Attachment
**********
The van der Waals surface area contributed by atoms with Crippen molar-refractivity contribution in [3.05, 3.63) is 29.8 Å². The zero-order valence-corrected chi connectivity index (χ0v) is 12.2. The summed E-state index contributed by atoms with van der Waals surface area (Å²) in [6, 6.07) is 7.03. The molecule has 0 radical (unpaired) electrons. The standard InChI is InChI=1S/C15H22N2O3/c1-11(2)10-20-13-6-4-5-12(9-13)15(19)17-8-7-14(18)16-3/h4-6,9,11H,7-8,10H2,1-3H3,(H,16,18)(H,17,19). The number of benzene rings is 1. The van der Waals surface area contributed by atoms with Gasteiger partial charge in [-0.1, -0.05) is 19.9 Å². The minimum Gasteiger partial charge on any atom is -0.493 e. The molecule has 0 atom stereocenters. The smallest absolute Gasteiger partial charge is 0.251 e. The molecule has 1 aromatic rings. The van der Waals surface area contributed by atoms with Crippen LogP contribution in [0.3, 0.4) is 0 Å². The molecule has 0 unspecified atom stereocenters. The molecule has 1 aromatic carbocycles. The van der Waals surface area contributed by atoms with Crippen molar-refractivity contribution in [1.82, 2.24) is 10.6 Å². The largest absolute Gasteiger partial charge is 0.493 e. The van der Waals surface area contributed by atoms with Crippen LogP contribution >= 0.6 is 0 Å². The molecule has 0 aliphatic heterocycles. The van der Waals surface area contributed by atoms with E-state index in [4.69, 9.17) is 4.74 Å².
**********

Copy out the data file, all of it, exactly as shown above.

The van der Waals surface area contributed by atoms with Crippen molar-refractivity contribution in [3.05, 3.63) is 29.8 Å². The zero-order valence-corrected chi connectivity index (χ0v) is 12.2. The summed E-state index contributed by atoms with van der Waals surface area (Å²) in [6, 6.07) is 7.03. The molecule has 0 radical (unpaired) electrons. The standard InChI is InChI=1S/C15H22N2O3/c1-11(2)10-20-13-6-4-5-12(9-13)15(19)17-8-7-14(18)16-3/h4-6,9,11H,7-8,10H2,1-3H3,(H,16,18)(H,17,19). The number of benzene rings is 1. The van der Waals surface area contributed by atoms with Gasteiger partial charge in [-0.1, -0.05) is 19.9 Å². The minimum Gasteiger partial charge on any atom is -0.493 e. The molecule has 0 atom stereocenters. The smallest absolute Gasteiger partial charge is 0.251 e. The molecule has 1 aromatic rings. The van der Waals surface area contributed by atoms with Crippen LogP contribution in [0.3, 0.4) is 0 Å². The molecule has 0 unspecified atom stereocenters. The molecule has 1 aromatic carbocycles. The van der Waals surface area contributed by atoms with Crippen molar-refractivity contribution in [1.82, 2.24) is 10.6 Å². The largest absolute Gasteiger partial charge is 0.493 e. The van der Waals surface area contributed by atoms with Crippen LogP contribution >= 0.6 is 0 Å². The molecule has 0 aliphatic heterocycles. The van der Waals surface area contributed by atoms with E-state index in [4.69, 9.17) is 4.74 Å².